The CarFree Challenge, an annual tradition in the Elm City, kicked off its fourth annual monthlong campaign on Aug. 31 to encourage more sustainable methods of transportation.
Launched in 2014, the CarFree Challenge is spearheaded by goNewHavengo, a regional sustainable transportation coalition that draws resources from the city government, the Yale Office of Sustainability and local public transportation providers such as CT Rides. Individuals as well as organizations and businesses can register for the challenge, and participants can earn points towards shopping discounts by logging trips taken via any transportation methods alternative to single car occupancy, such as biking, walking or carpooling. Winners from both categories receive prizes offered by local restaurants and amusement venues.
Since its inception, the challenge has seen a considerable increase in participation and a decrease in the amount of carbon dioxide emitted throughout the challenge month, said Brianne Mullen, a Yale sustainability office program associate. Nearly 700 individuals and 25 organizations took part in last year’s campaign compared to 47 individual and 11 organizational entries recorded in 2014. according to data from the challenge’s website.
“We are excited that the New Haven community is increasingly engaged in these efforts as well as the Yale community, as evidenced by our winning a challenge prize for the past two years,” Mullen said.
This September’s initiative draws support from local figures like Mayor Toni Harp, who spoke at the event’s launch party on Aug. 30. She lauded the persistent efforts of local environmental activist communities who promote awareness about reducing the city’s collective carbon footprint.
Harp further explained that despite its name, the challenge does not prohibit car use but rather acts as an incentive so that people are more ecologically conscious of their traveling methods. She added that carpooling with even just one other rider will reduce the total carbon emissions by half.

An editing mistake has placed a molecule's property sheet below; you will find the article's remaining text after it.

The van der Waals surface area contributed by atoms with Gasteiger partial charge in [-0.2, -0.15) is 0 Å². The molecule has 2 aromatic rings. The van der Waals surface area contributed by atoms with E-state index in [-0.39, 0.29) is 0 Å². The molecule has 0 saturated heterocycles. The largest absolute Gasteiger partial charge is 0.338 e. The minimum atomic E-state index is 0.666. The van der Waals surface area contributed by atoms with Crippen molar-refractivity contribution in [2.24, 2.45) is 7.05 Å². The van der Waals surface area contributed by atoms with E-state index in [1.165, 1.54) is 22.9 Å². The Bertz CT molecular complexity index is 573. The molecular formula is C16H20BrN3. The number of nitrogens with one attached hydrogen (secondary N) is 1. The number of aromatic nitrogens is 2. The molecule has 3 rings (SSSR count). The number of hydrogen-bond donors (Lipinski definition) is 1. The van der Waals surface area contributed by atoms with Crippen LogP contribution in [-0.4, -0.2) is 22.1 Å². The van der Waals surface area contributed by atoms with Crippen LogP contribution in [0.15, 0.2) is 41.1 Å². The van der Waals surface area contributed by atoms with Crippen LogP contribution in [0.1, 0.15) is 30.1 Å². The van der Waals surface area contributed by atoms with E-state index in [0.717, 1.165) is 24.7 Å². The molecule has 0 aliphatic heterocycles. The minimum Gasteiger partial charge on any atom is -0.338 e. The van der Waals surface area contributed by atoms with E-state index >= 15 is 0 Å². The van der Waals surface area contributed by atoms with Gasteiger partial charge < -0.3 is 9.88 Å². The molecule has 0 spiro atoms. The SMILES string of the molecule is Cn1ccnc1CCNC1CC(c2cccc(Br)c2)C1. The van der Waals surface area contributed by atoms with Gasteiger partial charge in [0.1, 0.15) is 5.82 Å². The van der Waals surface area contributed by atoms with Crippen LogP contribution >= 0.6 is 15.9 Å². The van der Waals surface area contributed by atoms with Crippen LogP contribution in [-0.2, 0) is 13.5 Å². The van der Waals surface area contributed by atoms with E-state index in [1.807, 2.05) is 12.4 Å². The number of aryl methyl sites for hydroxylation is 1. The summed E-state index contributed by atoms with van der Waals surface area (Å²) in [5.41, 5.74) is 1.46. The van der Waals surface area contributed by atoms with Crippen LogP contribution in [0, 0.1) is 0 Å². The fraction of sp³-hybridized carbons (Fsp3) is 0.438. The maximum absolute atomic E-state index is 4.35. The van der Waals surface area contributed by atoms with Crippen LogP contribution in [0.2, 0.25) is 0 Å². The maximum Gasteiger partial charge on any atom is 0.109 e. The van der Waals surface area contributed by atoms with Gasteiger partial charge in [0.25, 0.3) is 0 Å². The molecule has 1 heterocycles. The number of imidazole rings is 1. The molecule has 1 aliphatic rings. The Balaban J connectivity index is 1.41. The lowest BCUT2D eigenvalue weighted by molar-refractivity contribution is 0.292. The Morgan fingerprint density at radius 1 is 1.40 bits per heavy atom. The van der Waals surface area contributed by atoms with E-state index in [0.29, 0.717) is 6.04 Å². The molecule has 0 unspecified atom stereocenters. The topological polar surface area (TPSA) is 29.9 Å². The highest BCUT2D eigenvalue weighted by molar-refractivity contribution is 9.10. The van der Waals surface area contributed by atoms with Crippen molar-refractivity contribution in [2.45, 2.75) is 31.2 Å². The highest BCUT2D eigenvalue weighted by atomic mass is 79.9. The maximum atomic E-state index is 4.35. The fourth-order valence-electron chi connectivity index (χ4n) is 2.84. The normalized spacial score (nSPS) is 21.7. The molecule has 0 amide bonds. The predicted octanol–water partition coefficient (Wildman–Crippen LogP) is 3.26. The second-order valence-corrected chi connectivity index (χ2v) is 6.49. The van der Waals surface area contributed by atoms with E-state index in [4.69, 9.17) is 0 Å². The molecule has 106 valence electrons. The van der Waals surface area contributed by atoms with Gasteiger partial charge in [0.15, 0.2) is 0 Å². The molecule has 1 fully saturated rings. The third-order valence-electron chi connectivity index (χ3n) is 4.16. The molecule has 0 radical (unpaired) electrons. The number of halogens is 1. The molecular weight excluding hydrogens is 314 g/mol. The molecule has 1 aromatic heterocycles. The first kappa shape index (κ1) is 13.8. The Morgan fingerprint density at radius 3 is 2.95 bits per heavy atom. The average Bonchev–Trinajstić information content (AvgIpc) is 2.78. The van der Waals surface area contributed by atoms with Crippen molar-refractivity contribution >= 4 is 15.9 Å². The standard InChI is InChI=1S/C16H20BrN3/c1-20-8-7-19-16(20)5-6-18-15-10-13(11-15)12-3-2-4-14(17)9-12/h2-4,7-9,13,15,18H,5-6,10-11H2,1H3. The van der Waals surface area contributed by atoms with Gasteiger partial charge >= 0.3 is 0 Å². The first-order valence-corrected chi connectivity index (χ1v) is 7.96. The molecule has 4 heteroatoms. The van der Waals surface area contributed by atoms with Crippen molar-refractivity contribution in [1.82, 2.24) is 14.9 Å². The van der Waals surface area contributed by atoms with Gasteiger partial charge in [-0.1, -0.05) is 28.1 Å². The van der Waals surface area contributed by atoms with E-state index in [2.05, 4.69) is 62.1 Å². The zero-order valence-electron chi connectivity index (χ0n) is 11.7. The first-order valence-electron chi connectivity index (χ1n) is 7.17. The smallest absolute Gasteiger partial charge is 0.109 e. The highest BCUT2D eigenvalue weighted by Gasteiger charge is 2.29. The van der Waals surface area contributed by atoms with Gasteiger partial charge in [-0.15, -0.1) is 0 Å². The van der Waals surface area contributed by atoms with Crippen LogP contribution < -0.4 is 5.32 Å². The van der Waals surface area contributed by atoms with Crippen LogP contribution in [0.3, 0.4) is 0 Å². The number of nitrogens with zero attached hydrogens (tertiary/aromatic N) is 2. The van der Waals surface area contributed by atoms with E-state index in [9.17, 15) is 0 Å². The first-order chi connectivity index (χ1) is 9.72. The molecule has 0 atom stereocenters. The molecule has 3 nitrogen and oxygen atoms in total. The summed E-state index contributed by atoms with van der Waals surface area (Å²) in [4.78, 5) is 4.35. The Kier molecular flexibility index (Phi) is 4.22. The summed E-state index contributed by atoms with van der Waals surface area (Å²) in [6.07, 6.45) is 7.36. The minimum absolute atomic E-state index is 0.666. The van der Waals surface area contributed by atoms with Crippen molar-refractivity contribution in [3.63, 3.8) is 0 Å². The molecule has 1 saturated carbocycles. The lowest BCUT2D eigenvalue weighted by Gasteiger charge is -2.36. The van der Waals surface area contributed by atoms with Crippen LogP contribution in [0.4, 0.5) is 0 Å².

“Let’s advance that legacy over this next month by embracing the goals of the Go New Haven Go Car Free Challenge,” Harp said at the launch event. “And let’s recommit ourselves to a New Haven with cleaner air, healthier residents and a more sustainable transportation system going forward.”
David Malinowski, a technology and research specialist at the Yale Center for Language Study, said he has been commuting by non-engine-driven vehicles for the past four years and has participated in the CarFree challenge since last year.
Malinowski commutes daily to work by scooter, which takes only around five minutes. He added that his commute time would significantly increase if he chose to drive because he would have to take into account the time it takes to find parking spaces nearby.
He said he enjoys the new bike lanes the city has constructed in the Downtown area, a decision that helps soothe the uneasiness some feel with New Haven’s urban car culture. He echoed Harp’s sentiment and admitted that cutting off driving completely is hard for his co-workers, many of whom have children to tend to.
“You see tinkering in the edges,” Malinowski said. “I make a point in riding in dedicated bike lanes.”
GoNewHavengo hosts various other initiatives throughout the year, such as New Haven Bike Share and PARK[ing] Day, to raise awareness about an environmentally friendly lifestyle.
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